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Women's Health

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My Odyssey With LASIK Surgery

Seeing the Light


The surgery itself is pretty simple: an assistant cleaned and swabbed my eyes and applied a numbing solution. Cavanagh asked me to open my eyes wide so he could tape my eyelashes, so they wouldn't be harmed by the laser. Next he put a speculum in each eye -- yes, a miniature device similar to the type used for a gynecological exam. These were then cranked so that each eye was open as wide as possible. This was the only painful part of the procedure, and prompted me to say, "Ouch."

I was told to relax, look at a red dot that was shining into my eye, and not move. But it was hard to keep my eyes totally still even with the tape and speculum, because the light has a slight pulse. They also warned me, as the procedure began, that I would hear a slight buzzing sound.

After both eyes were done and freed from the restraining devices, I was told to blink a couple of times, then read Cavanagh's wristwatch. It was very blurry. (He explained later that was partially due to the contact lens-like bandages he'd placed over my corneas to make sure the flaps healed in place.)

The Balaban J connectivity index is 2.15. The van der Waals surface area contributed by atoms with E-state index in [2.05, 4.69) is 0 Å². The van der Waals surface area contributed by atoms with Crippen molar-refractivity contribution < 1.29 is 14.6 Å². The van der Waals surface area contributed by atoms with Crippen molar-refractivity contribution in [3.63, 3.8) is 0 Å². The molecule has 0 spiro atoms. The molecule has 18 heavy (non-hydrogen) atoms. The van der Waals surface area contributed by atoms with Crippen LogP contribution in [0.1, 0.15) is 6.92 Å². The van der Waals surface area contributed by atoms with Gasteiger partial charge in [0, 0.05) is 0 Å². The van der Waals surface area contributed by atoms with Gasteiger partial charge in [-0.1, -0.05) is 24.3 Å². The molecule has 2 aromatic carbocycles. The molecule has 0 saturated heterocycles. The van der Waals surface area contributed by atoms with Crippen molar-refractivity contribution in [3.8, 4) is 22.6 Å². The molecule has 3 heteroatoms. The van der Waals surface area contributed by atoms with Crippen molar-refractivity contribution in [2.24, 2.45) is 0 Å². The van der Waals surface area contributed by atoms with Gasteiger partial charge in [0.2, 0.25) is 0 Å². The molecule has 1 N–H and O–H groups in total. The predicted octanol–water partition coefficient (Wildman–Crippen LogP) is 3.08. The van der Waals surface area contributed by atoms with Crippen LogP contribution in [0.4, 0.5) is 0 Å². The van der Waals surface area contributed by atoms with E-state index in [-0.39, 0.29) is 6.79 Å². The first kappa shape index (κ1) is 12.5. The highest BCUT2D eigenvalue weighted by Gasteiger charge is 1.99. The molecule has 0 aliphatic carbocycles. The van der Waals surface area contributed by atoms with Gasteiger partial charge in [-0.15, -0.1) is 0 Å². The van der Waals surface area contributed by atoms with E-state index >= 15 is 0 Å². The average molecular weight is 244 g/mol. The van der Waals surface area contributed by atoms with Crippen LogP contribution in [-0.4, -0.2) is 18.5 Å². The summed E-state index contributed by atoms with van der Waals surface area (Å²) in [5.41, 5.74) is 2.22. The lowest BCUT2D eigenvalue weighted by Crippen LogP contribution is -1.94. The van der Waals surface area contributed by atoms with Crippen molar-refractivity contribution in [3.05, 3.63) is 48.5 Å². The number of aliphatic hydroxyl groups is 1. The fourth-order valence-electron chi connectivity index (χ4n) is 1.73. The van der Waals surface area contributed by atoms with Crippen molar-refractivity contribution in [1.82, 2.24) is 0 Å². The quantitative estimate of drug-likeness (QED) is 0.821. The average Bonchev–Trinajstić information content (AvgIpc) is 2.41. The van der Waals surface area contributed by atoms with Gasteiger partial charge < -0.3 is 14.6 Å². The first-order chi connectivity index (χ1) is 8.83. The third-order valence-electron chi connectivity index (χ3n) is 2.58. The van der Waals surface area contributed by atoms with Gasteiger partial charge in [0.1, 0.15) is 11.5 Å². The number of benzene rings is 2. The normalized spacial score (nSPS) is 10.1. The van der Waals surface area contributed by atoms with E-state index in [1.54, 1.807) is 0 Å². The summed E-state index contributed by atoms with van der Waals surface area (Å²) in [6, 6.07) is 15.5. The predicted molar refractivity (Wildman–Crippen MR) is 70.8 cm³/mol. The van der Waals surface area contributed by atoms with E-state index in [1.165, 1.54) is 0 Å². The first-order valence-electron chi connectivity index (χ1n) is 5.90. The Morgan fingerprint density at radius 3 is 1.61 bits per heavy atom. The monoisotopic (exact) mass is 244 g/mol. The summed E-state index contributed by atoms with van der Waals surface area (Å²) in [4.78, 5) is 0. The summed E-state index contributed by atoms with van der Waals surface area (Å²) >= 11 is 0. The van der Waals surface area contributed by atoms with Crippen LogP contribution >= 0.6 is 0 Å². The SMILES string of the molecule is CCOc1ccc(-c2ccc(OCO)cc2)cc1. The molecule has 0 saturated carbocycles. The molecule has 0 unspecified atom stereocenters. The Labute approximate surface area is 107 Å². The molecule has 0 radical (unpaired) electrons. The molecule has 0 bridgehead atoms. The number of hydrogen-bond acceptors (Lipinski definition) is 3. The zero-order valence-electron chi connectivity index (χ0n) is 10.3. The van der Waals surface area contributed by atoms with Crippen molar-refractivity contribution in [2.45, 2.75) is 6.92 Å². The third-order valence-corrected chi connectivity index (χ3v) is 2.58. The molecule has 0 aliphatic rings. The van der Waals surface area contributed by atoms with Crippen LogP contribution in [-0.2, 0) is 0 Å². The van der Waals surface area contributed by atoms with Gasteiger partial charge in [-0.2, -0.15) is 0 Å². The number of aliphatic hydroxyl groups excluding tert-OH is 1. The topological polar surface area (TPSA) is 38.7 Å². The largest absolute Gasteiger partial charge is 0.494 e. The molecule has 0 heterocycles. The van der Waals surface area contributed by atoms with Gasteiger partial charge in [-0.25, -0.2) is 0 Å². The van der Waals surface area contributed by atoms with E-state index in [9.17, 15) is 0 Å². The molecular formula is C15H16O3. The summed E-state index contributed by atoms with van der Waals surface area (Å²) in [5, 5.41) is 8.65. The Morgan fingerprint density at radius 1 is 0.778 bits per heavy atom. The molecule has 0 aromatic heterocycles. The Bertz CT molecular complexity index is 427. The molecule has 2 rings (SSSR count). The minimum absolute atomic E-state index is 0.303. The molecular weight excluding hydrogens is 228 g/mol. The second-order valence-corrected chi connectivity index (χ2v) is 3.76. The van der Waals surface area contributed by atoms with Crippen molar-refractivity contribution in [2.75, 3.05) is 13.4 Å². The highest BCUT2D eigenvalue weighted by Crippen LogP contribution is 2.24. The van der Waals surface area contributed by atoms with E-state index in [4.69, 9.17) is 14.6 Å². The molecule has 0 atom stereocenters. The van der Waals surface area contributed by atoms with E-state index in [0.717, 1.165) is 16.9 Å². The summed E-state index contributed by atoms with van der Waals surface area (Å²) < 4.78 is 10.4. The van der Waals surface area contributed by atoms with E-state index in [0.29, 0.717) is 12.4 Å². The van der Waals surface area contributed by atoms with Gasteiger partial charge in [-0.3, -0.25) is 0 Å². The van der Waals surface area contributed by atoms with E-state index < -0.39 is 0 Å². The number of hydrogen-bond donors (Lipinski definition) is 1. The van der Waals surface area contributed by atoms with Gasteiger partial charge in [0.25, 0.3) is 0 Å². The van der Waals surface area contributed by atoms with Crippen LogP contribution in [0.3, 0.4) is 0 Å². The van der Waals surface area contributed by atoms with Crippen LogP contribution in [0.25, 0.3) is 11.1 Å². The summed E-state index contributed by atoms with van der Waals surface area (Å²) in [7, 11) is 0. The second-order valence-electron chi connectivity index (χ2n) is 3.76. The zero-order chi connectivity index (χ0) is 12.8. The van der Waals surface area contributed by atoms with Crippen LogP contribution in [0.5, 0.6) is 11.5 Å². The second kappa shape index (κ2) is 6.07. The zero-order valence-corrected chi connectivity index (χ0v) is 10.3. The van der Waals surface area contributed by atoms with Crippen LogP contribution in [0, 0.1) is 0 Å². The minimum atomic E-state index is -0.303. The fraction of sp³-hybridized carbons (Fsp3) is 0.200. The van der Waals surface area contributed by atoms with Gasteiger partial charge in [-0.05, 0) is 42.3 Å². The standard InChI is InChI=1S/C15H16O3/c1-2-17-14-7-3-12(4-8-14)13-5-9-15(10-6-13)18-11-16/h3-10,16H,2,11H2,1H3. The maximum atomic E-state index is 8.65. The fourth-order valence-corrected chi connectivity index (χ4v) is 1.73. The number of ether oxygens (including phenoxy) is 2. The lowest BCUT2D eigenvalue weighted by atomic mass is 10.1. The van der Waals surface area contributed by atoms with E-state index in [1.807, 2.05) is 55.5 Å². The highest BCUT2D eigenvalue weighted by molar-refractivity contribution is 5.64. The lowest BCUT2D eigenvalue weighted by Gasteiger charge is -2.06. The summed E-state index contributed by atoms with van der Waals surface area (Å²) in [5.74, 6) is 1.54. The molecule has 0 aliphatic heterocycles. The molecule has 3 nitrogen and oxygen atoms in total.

Next, plastic bubbles were placed over my eyes and taped to my face, making me look like a giant insect. I was told to sit or lie in the waiting room and keep my eyes closed. That was a little difficult because I was anxious to see if I could see, and eager to get home. Before I left, the nurse gave me a little cosmetic-type bag with postoperative instructions, three kinds of eye drops, and wraparound sunglasses. I was instructed to keep the bubbles on except when I was putting the drops in, and at night. I asked if I could drive myself back the next day for my first follow-up; yes, I was told, if I felt like it.

As a friend drove me home, I found as forewarned that my eyes were very light sensitive, but that wasn't unusual for me. Once home, I fed my dogs and let them out, then went to bed, dozing on and off. This was to be my position for the next three days.

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